Thierry: Well, it’s something that you can share when you’re done. I kind of bother my kids with that now with the goals that I used to score and stuff like that. But I think for me one of the most important thing is: Did it matter in the game? Did it matter in the game? Sorry. That’s what you’re there for. You’re there to score goals and win the game. I wasn’t interested at the end of the game, if we lost the game and I was going to say at least, I scored two. You scored two, they need to mean something in the game. And if it didn’t mean anything. Even when fairness, I did score goals and we won, I wasn’t always happy or less satisfied. But yes, it’s discounted. I want to be too far, but it’s an image that I always said that’s… and you scored two you lost four-two. What’s the big deal out of that?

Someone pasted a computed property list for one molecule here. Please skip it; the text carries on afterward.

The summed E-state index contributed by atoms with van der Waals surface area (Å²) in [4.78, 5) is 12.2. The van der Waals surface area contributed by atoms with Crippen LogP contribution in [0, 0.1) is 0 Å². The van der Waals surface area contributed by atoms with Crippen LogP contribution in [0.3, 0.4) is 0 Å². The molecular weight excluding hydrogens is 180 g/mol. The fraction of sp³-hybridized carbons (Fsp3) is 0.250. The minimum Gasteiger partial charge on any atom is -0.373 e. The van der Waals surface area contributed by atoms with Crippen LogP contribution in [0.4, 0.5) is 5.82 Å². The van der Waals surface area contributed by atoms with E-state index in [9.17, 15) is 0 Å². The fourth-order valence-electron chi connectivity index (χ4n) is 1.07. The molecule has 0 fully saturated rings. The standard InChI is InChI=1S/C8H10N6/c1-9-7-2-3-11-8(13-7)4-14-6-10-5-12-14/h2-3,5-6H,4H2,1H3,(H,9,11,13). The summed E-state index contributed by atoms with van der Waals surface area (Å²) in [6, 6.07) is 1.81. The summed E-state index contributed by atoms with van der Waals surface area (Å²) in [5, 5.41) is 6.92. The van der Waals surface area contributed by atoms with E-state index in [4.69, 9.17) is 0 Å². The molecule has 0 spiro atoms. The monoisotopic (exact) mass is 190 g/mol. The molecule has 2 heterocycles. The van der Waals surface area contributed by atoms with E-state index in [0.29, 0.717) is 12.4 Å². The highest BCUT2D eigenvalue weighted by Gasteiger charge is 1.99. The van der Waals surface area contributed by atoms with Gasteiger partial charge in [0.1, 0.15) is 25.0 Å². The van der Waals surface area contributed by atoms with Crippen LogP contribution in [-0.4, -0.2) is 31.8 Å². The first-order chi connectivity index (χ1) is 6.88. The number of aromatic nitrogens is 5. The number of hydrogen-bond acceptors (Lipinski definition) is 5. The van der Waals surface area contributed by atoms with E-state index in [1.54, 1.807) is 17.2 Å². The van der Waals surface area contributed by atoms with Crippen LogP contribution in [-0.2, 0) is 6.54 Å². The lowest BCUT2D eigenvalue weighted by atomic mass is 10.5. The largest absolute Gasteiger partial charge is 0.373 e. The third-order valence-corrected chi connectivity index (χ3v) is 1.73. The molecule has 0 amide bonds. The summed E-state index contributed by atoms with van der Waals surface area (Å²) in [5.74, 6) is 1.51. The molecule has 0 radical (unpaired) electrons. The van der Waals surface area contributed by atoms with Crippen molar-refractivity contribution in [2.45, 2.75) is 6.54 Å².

Jessica: Incredible.

Thierry: Just might sound harsh, sorry, but to keep you on your toes.

Jessica: You clearly a perfectionist.

Thierry: Well, I think I don’t know if everyone is, but I said that you showed something yesterday, that doesn’t mean it’s going to be the same on the day after. And so I always see it as it’s a new race the day after and we all have the same starting point. Let’s see who’s going to win that race again today. So I don’t live in the past, although you need the past to be present in the future. That’s what I always say. But the present is actually the moment that we’re living right now. So I was trying to live at that particular moment. And the only time you can go back and start to think about what you’ve done is when it’s done. Now I can, that’s what I said to you about my kids with it. But at the time that you’re active, you need to think about what’s coming next.